Like anything, the more you buy the cheaper it will get I suppose. Few lads / lassies chip in together etc.

It was much worse years ago when mephedrone (bath salts / legal highs) were on the scene. That stuff was rock bottom priced.

BennyCake

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Re: Irelandís drugs epidemic
« Reply #38 on: October 10, 2019, 02:52:50 PM »
Was talking to a night club owner in a provincial town recently and he said that the sale of alcohol has fallen substantially over the last decade and put it down to the drug epidemic. He was of the opinion that the move towards recreational drugs with the youth was down to a few different things, namely aesthetics, cost and the ability to function more easily the next day. I'm not sure how true this is but it appears as though these class A drugs have become more socially acceptable with a younger generation. Alcohol misuse is a major problem in Ireland but at least it is a relatively controlled substance whereas these other recreational drugs are not.   

A niece of mine recently had an 18th birthday after party in a pub function room

Supposedly cocaine use was widespread among the attendees

Jesus Christ, thatís a scary thought.

Iím sure there are those taking it that have seen and heard about the troubles/deaths of users, they got awareness/education in schools about it, and been lectured by parents on the dangers... yet still they end up getting into drugs.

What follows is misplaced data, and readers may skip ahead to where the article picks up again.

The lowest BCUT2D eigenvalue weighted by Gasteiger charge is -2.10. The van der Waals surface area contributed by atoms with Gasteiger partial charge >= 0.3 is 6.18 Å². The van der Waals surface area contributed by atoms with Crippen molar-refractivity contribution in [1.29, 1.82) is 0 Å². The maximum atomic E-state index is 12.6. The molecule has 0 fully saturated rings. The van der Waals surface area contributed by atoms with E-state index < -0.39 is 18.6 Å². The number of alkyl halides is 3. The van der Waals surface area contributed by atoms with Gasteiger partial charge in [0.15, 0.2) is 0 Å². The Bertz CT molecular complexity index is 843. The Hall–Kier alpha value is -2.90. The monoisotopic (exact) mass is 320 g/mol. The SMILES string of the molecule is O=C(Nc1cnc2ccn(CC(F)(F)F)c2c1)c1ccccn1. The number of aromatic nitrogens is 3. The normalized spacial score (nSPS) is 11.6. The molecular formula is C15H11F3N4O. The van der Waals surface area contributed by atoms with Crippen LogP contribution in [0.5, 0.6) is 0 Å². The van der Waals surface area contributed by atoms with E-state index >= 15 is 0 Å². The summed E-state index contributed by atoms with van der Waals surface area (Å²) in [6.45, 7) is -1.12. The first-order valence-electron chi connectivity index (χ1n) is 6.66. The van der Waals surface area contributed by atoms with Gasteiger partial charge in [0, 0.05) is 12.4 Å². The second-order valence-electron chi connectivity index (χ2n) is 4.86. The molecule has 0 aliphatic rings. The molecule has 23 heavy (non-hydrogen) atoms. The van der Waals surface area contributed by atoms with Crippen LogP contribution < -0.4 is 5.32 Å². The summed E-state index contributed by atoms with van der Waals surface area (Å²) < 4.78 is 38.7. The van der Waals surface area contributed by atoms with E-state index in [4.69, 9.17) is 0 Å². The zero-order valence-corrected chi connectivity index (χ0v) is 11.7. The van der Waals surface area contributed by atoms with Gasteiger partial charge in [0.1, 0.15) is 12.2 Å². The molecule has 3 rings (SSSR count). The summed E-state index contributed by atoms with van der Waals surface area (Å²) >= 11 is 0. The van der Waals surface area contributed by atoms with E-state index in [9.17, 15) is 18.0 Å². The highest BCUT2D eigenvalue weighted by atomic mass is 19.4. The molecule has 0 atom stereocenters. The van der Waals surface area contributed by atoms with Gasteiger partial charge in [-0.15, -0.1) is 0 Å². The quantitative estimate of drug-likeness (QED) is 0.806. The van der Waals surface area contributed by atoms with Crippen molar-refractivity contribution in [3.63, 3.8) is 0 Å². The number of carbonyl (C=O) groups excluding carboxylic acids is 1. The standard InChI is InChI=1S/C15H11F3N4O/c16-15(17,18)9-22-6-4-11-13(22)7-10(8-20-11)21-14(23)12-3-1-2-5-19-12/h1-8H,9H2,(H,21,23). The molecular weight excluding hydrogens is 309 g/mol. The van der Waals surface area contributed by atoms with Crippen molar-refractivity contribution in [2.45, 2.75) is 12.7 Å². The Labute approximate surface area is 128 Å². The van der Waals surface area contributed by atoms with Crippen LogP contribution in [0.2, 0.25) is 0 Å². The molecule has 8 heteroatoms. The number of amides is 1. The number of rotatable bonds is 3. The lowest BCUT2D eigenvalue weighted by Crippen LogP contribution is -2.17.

What else can we do? I have nieces and nephews that age, and Iíd like to think theyíd be sensible and not go near this stuff, but everyone thinks the same about their own. So, what can we do other than lock them up? Jesus, itís worrying.

quit yo jibbajabba

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Re: Irelandís drugs epidemic
« Reply #39 on: October 10, 2019, 03:22:36 PM »
Was talking to a night club owner in a provincial town recently and he said that the sale of alcohol has fallen substantially over the last decade and put it down to the drug epidemic. He was of the opinion that the move towards recreational drugs with the youth was down to a few different things, namely aesthetics, cost and the ability to function more easily the next day. I'm not sure how true this is but it appears as though these class A drugs have become more socially acceptable with a younger generation. Alcohol misuse is a major problem in Ireland but at least it is a relatively controlled substance whereas these other recreational drugs are not.   

A niece of mine recently had an 18th birthday after party in a pub function room

Supposedly cocaine use was widespread among the attendees

Username stacks up

Esmarelda

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Re: Irelandís drugs epidemic
« Reply #40 on: October 10, 2019, 03:30:48 PM »
So a student socialising 3 nights a week is spending £120-180 a week to fund a recreational drug habit. Christ.